Nicholas Whittaker

A good start for October

2021-10-01 // #music

Somehow, we’re now into the final quarter of the year. Here’s a few things that interest me, and may interest you!

Hacktoberfest is back for another year, hopefully the controls they introduced after the terrible spam-fest of 2020 will avoid creating too much work for maintainers. It’s nice to see that they’re making merge requests on GitLab eligible too, and highlighting financial contributions as a way to support open source software.

A friend of mine in the UK is running a Kickstarter campaign to sell enamel Pikachu pins, if pins are your thing.

Today is also Bandcamp Friday, where Bandcamp waives their service fee for sales. It’s an excellent opportunity to support smaller/local artists and independent labels.

Here’s five albums I’ve been listening to recently.

I saw Nadje perform with Luke Howard when we weren’t in lockdown earlier this year. The world needs more gentle trumpet and flugel soloists, her sound is honey for my ears.

Brad’s a Melbourne-based funk keys player, he livestreams a few times each week on Twitch. In fact, he’s live as I write this!

Hello Satellites was one of the performances I attended at Tempo Rubato in Brunswick before the most recent bout of lockdowns. First time I’ve seen a harp live too!

Jordan Rakei’s voice is magical, and his new album sounds incredible. I’ve been thoroughly enjoying it this last week.

I love him on Vulfpeck and I love him as a solo artist, Theo is a powerhouse with his voice and guitar. He’s got three great albums under his belt now, and this live album is great introduction in my opinion.

Happy listening!

Backing up and restoring a self-hosted Plausible instance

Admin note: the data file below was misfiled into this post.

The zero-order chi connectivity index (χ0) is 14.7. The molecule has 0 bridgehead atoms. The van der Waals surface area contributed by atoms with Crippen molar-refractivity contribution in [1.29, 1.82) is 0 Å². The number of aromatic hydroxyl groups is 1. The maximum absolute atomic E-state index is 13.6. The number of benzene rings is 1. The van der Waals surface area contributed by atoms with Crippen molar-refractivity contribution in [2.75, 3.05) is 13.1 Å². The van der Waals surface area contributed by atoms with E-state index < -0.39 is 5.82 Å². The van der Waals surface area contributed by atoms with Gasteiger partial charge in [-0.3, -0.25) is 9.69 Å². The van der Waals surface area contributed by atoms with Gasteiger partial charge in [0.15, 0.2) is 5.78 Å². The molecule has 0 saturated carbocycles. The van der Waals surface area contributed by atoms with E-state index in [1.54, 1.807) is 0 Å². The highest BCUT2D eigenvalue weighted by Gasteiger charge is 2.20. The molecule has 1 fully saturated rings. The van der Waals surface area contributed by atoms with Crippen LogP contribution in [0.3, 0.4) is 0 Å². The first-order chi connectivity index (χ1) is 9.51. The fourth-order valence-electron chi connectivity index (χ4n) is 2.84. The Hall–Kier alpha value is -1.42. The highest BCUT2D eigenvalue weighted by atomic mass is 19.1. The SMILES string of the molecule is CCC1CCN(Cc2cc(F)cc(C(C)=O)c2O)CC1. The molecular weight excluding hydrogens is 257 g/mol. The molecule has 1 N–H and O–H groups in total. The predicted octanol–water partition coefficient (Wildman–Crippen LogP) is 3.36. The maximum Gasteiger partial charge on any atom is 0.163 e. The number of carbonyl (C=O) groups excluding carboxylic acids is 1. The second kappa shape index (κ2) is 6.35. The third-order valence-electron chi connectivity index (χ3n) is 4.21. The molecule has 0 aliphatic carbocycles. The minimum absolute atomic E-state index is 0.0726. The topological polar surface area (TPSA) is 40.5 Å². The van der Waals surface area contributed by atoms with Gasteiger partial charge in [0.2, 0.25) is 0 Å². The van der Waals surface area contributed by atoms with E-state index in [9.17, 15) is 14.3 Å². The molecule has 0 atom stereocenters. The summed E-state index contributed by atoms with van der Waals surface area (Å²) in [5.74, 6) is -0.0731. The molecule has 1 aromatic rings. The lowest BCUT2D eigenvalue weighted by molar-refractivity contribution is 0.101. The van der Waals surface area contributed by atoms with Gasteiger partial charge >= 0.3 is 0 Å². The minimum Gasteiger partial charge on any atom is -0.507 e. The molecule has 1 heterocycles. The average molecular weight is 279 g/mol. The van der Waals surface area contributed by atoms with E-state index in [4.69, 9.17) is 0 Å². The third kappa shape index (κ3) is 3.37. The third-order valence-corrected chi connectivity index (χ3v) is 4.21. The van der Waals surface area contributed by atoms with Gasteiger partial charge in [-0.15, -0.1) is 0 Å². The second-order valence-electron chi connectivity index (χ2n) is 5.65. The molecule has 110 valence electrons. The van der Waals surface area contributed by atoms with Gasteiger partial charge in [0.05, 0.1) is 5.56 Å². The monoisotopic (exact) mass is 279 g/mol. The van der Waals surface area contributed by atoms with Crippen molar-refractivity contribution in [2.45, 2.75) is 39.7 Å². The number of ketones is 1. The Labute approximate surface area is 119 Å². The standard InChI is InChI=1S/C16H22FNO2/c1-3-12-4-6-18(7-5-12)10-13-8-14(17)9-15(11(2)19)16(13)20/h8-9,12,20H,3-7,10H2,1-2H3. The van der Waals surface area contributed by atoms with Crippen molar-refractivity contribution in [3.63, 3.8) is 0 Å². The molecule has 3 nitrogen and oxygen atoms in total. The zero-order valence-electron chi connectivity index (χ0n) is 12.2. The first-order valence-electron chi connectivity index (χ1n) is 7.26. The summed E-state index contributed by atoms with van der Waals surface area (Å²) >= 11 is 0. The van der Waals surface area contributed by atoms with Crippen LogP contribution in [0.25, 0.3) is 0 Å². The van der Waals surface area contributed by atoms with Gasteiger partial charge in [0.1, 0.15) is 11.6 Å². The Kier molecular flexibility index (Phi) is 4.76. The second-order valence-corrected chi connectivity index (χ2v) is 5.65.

2021-08-14 // #docker

I’ve been using Plausible Analytics on this website for a few months now and I’m a fan for three key reasons.

Being able to self-host Plausible gives me ownership of the data it collects, but it also makes me responsible for storing this data and backing it up. I manage backups for my instance with several Ansible playbooks, but the same can be done with plain shell commands.

A self-hosted Plausible instance is run as a collection of Docker containers and volumes managed by Docker Compose. As a result, a full backup of each volume gives you a copy of all of the data you’ll need for a restore.

So let’s dive in! To start, bring down your running Plausible instance.

cd hosting # your clone of
docker-compose down

With Plausible stopped, you can take a copy of each Docker volume. I do this by mounting each volume to a plain Ubuntu container and running tar, writing to a mounted directory on the host.

mkdir $HOME/backups/

docker run --rm \
    --mount "source=hosting_db-data,destination=/var/lib/postgresql/data,readonly" \
    --mount "type=bind,source=$HOME/backups,destination=/backups" \
    ubuntu \
    tar --gzip --create --file /backups/plausible-user-data.tar.gz --directory /var/lib/postgresql/data/ .

docker run --rm \
    --mount "source=hosting_event-data,destination=/var/lib/clickhouse,readonly" \
    --mount "type=bind,source=$HOME/backups,destination=/backups" \
    ubuntu \
    tar --gzip --create --file /backups/plausible-event-data.tar.gz --directory /var/lib/clickhouse/ .

To restore a backup, you can remove the old volumes and extract your tarballs into new volumes.

docker volume rm hosting_db-data hosting_event-data

docker run --rm \
    --mount "source=hosting_db-data,destination=/var/lib/postgresql/data" \
    --mount "type=bind,source=$HOME/backups,destination=/backups,readonly" \
    ubuntu \
    tar --extract --file /backups/plausible-user-data.tar.gz --directory /var/lib/postgresql/data/

docker run --rm \
    --mount "source=hosting_event-data,destination=/var/lib/clickhouse" \